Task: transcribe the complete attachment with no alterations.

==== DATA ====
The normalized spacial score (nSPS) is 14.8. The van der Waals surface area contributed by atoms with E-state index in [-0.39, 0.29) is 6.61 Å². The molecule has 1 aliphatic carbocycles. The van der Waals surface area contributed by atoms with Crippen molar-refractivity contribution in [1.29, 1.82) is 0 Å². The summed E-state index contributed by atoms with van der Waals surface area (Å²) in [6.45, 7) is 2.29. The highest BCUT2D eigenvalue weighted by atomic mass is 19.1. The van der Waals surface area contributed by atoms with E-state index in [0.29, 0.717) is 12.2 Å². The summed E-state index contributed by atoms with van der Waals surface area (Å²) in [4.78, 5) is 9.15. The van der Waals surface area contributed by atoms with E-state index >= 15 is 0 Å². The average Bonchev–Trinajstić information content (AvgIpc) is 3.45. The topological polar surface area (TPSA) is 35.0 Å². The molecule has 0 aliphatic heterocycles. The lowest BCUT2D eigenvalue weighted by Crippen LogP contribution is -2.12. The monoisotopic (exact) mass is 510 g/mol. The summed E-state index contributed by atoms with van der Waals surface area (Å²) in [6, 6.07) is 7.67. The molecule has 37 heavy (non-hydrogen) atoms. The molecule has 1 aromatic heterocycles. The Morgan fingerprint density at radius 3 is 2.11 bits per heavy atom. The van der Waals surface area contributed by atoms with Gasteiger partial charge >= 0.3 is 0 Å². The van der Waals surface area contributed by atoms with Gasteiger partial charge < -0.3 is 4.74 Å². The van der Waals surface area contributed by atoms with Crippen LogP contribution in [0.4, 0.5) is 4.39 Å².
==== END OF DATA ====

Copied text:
The normalized spacial score (nSPS) is 14.8. The van der Waals surface area contributed by atoms with E-state index in [-0.39, 0.29) is 6.61 Å². The molecule has 1 aliphatic carbocycles. The van der Waals surface area contributed by atoms with Crippen molar-refractivity contribution in [1.29, 1.82) is 0 Å². The summed E-state index contributed by atoms with van der Waals surface area (Å²) in [6.45, 7) is 2.29. The highest BCUT2D eigenvalue weighted by atomic mass is 19.1. The van der Waals surface area contributed by atoms with E-state index in [0.29, 0.717) is 12.2 Å². The summed E-state index contributed by atoms with van der Waals surface area (Å²) in [4.78, 5) is 9.15. The van der Waals surface area contributed by atoms with E-state index >= 15 is 0 Å². The average Bonchev–Trinajstić information content (AvgIpc) is 3.45. The topological polar surface area (TPSA) is 35.0 Å². The molecule has 0 aliphatic heterocycles. The lowest BCUT2D eigenvalue weighted by Crippen LogP contribution is -2.12. The monoisotopic (exact) mass is 510 g/mol. The summed E-state index contributed by atoms with van der Waals surface area (Å²) in [6, 6.07) is 7.67. The molecule has 37 heavy (non-hydrogen) atoms. The molecule has 1 aromatic heterocycles. The Morgan fingerprint density at radius 3 is 2.11 bits per heavy atom. The van der Waals surface area contributed by atoms with Gasteiger partial charge >= 0.3 is 0 Å². The van der Waals surface area contributed by atoms with Gasteiger partial charge < -0.3 is 4.74 Å². The van der Waals surface area contributed by atoms with Crippen LogP contribution in [0.4, 0.5) is 4.39 Å².